Death Masked in Smoke and Fog

September 3rd, 2013 BY ChrisD | 1 Comment
fog city

An insidious killer exists all around you. Its effects can be subtle, such as a nagging cough or throat irritation. It can move invisibly or in the open. However it operates, one thing is certain. It can kill you, whether through a heart attack or from lung disease. It is air pollution.

The High Price of Air Pollution
The World Health Organization estimates that air pollution causes over one million deaths each year. It is a problem both in developing and developed countries. In addition to its cost in human lives, it carries an economic price. A study by California State University estimated that air pollution costs the California economy $28 billion each year alone.

Unless you have a pre-existing respiratory condition, the health effects of air pollution may not be evident. One of the risk factors associated with exposure is high blood pressure, itself a silent killer. However, recent history shows just how deadly air pollution can be and is a lesson worth remembering.

Black Death
In October 1948, the town of Donora, Pennsylvania experienced the effects firsthand. A lethal combination of fog and smoke trapped at the surface by an air inversion, created deadly conditions that sickened 6,000 individuals and took 20 lives. The inversion trapped dangerous gases, traced to the local industries. The ensuing pandemonium created almost an Orwellian-like panic. It was not an isolated case.

The ravages of air pollution and an inversion created a more catastrophic event in London in December 1952. A dense fog fueled by coal emissions from homes and factories created a smog that blanketed the city and reduced visibility. The fog persisted for four days. Over 4,000 died, with another 8,000 perishing in the following weeks.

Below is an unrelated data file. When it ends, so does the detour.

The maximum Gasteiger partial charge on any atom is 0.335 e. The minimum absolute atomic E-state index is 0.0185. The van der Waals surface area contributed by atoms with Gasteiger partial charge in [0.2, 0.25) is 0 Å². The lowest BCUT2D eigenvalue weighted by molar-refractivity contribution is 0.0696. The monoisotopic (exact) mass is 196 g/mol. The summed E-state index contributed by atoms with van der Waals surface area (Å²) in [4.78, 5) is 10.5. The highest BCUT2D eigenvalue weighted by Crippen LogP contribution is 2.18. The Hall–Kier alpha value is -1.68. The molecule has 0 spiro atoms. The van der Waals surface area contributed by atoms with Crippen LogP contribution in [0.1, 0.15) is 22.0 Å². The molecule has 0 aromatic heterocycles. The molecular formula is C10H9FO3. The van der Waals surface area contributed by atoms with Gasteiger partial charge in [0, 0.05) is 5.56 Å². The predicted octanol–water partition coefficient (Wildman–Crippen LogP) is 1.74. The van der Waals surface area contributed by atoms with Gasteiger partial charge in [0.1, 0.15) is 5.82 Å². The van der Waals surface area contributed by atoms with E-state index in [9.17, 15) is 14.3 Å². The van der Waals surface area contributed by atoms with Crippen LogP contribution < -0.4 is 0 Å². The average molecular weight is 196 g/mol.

Air Pollution Control
Pollution control measures since implemented have reduced the probability of such an event re-occurring. The threat, however, still remains. If the effects are not immediate, they can appear later in life. A study by the European Commission found that exposure to air pollution can reduce life expectancy by nine months.

Add to that any other health risk factors, it becomes evident that air pollution is a major concern. What is even more disturbing is that you have little control over exposure. This means that stronger regulation to protect human lives is imperative. Failure to do so sets the stage for another deadly fog.

  1. Thomas Hornig
    1

    The World Health Organization estimates that air pollution causes over one million deaths each year. It is a problem both in developing and developed countries. In addition to its cost in human lives, it carries an economic price. A study by California State University estimated that air pollution costs the California economy $28 billion each year alone.

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